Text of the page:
I’m blessed that my family and friends humor and still love me, though I suspect there’s eye rolling behind my back. No one likes a know-it-all. Still, women over 50 want to share their wisdom with others. Unsuspecting brides, new mothers, college students and young co-workers are often our targets.

It goes something like this: “You don’t realize it yet, but everyone needs a wooden salad bowl. They’re not only great for salad, but for nuts, popcorn, chips, gourds and  ornaments. One day, you’ll thank me for giving you this bowl instead of that ridiculous garbage can.”

I forget who gave me my wooden salad bowl as a shower gift nearly 34 years ago, but that woman knew her stuff. I still have the bowl. I’ve received compliments about it at dinner parties, with one friend remarking: “I’ve always wanted a bowl like this.” (Bed, Bath and Beyond, $50.)

In honor of the bowl and my need to share willy-nilly, here’s a list of other shower/wedding gifts that I still love. (Feel free to eye roll as needed):

  • The Doubleday Cookbook: So what if it’s missing its cover, binding and is split into five pieces? Sometimes food websites are confusing and you need a cooking bible to clear things up.
  • Silver-plated cordial cups: I got six from a former co-worker and still polish  them for special occasions. Perfect for an after-dinner drink.
  • Pewter tea kettle: Pretty, decorative, useful, classy. Still on my kitchen shelf.
  • Pewter salad servers: Given to me by one of my oldest friends, they’re solid, funky and a conversation piece. They’re also great for pounding meat.
  • Oven-safe casserole with lid: From holding the Thanksgiving stuffing to the  corned beef for my St. Patrick’s Day party, it’s a workhorse.
  • Linens: My mother is horrified when I tell her that I still have sheets from when I first got married – (“You must not wash them very often,” she says) –  but I do. They’re threadbare, but hold sentimental value. One of the top sheets is on my bed right now. No, it doesn’t match the fitted sheet.
  • Plastic champagne glasses: I know, this sounds like a completely useless gift and I’ve never used them, but they’re on my shelf just in case. They were included in a picnic basket that I received as a shower gift. You’d think I would have sipped champagne on the beach by now, but I haven’t. Bucket list.
  • Hand-thrown salad bowls: Crafted by my husband’s Aunt Joyce, they’re pretty, practical and perfect for holding nuts, candy or dips.
  •  Hippo piggy bank: Given to us by my husband’s great aunt, it’s whimsical, decorative and just plain fun.
  • Christmas ornaments: A fantastic and unexpected gift from one of our ushers. We still hang them on our tree and they remind us of our first Christmas together.
  • 8-piece dinner set: Instead of registering for fine china, I opted for a nice set of everyday dishes. I still use them.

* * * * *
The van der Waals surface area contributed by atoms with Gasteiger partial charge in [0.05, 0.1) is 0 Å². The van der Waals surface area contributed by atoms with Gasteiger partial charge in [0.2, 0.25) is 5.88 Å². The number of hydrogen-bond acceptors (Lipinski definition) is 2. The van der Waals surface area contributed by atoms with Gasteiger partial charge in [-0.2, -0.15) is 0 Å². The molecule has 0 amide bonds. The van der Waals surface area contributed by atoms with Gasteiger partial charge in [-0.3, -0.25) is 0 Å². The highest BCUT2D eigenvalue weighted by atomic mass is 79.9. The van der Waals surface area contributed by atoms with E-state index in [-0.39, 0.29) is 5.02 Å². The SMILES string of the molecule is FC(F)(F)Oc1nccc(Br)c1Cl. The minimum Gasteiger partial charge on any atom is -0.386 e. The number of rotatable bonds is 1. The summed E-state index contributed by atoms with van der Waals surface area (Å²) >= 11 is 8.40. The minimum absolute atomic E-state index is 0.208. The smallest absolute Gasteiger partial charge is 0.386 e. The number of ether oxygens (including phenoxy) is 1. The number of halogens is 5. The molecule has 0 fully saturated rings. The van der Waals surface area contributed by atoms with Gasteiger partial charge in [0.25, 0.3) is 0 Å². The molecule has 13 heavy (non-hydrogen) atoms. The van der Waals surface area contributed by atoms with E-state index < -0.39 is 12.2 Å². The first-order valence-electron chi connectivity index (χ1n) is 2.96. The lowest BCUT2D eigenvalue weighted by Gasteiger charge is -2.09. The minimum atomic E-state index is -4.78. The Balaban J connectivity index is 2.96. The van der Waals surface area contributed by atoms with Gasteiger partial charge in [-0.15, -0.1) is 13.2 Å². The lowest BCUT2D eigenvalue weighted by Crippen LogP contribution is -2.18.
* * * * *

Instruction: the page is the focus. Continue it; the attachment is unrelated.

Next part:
• Champagne glasses: Their fluted-design makes them impossible to clean, but they’re still great for special occasions like Thanksgiving and anniversaries.

When you’re at your shower or opening wedding gifts, you never know what will stand the test of time. Like a lot of things in life, including marriage itself, their true value reveals itself with the passage of time.

Surprised by any enduring shower/wedding gifts? Let me hear about them.

 

Taxi Driver

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Slowing down gives you a chance to notice little things that are just a blur when you’re rushing around.

Did you ever notice that adults act like kids the minute they’re without cars?

The Curmudgeon attended a conference in New York City on Friday and opted to take the train from New Haven, CT.  I dropped him off at the station at 6 a.m. and set him loose. I didn’t hear from him for the rest of the day. I later learned he dined with two business associates in Tribeca before a few nightcaps in an Irish pub.

It sounded fun, or at least more enjoyable than spending three hours assembling IKEA furniture with my kids in a stuffy room as his birthday surprise. We survived, but not without cursing and wrestling over the power drill. I’d like to say it was a great family bonding experience, but it wasn’t. It was just something that needed to be done, like flossing or getting the furnace cleaned.

The Curmudgeon seemed to have a kick in his step and the adrenaline rush that occurs when a suburbanite ventures out of his sleepy environs and is thrust into the harried pace of city life. I was happy for him, because he’s always been a little leery of New York (“Too crowded, too dirty, too busy, too expensive.”)

And then the call came.

“I’m getting the noon train at Grand Central and it’s getting into New Haven at 2:08,” he announced. “Can you please pick me up?”

Of course. But first, I wanted to eat lunch and watch an episode of “The League,” my latest Netflix find. I ended up leaving 5 minutes later than I planned, but figured I’d arrive within a few minutes of the train. I foolishly failed to account for I-95 traffic on a Saturday.

The next call came at 2:08. “Where the *&^$ are you?” The Curmudgeon demanded. “I told you the train was getting in at 2:08. I’m exhausted and I’m starving. We’re stopping at the deli on the way home so I can get something to eat.”

“I left a few minutes late and there’s traffic,” I said. “Entertain yourself for a few minutes. Read the newspaper or check your phone. Or just wait. I’ll be there.”